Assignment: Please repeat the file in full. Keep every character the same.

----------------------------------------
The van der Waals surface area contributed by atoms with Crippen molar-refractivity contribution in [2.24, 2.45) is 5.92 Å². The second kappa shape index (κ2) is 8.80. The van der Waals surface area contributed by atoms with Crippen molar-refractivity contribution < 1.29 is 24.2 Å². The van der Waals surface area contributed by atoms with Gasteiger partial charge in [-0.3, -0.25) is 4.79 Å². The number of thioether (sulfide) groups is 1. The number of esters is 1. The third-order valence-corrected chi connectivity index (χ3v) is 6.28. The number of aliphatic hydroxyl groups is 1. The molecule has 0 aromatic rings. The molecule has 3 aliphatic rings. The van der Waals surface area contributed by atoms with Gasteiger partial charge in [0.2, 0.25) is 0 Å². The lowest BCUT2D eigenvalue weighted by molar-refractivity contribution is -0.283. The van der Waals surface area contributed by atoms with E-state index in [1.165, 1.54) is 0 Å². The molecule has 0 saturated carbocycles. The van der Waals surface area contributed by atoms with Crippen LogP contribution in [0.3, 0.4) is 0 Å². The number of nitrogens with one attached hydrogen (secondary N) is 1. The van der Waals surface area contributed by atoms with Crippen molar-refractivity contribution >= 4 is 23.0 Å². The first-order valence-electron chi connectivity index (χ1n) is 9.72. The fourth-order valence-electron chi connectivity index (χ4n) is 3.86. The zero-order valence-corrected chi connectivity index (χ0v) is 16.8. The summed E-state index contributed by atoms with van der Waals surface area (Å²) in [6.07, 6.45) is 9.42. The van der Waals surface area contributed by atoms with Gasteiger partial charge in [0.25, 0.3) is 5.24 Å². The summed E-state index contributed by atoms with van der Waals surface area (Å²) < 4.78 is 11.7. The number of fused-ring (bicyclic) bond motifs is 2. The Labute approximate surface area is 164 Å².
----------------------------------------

The van der Waals surface area contributed by atoms with Crippen molar-refractivity contribution in [2.24, 2.45) is 5.92 Å². The second kappa shape index (κ2) is 8.80. The van der Waals surface area contributed by atoms with Crippen molar-refractivity contribution < 1.29 is 24.2 Å². The van der Waals surface area contributed by atoms with Gasteiger partial charge in [-0.3, -0.25) is 4.79 Å². The number of thioether (sulfide) groups is 1. The number of esters is 1. The third-order valence-corrected chi connectivity index (χ3v) is 6.28. The number of aliphatic hydroxyl groups is 1. The molecule has 0 aromatic rings. The molecule has 3 aliphatic rings. The van der Waals surface area contributed by atoms with Gasteiger partial charge in [0.2, 0.25) is 0 Å². The lowest BCUT2D eigenvalue weighted by molar-refractivity contribution is -0.283. The van der Waals surface area contributed by atoms with E-state index in [1.165, 1.54) is 0 Å². The molecule has 0 saturated carbocycles. The van der Waals surface area contributed by atoms with Crippen LogP contribution in [0.3, 0.4) is 0 Å². The number of nitrogens with one attached hydrogen (secondary N) is 1. The van der Waals surface area contributed by atoms with Crippen molar-refractivity contribution >= 4 is 23.0 Å². The first-order valence-electron chi connectivity index (χ1n) is 9.72. The fourth-order valence-electron chi connectivity index (χ4n) is 3.86. The zero-order valence-corrected chi connectivity index (χ0v) is 16.8. The summed E-state index contributed by atoms with van der Waals surface area (Å²) in [6.07, 6.45) is 9.42. The van der Waals surface area contributed by atoms with Gasteiger partial charge in [0.25, 0.3) is 5.24 Å². The summed E-state index contributed by atoms with van der Waals surface area (Å²) < 4.78 is 11.7. The number of fused-ring (bicyclic) bond motifs is 2. The Labute approximate surface area is 164 Å².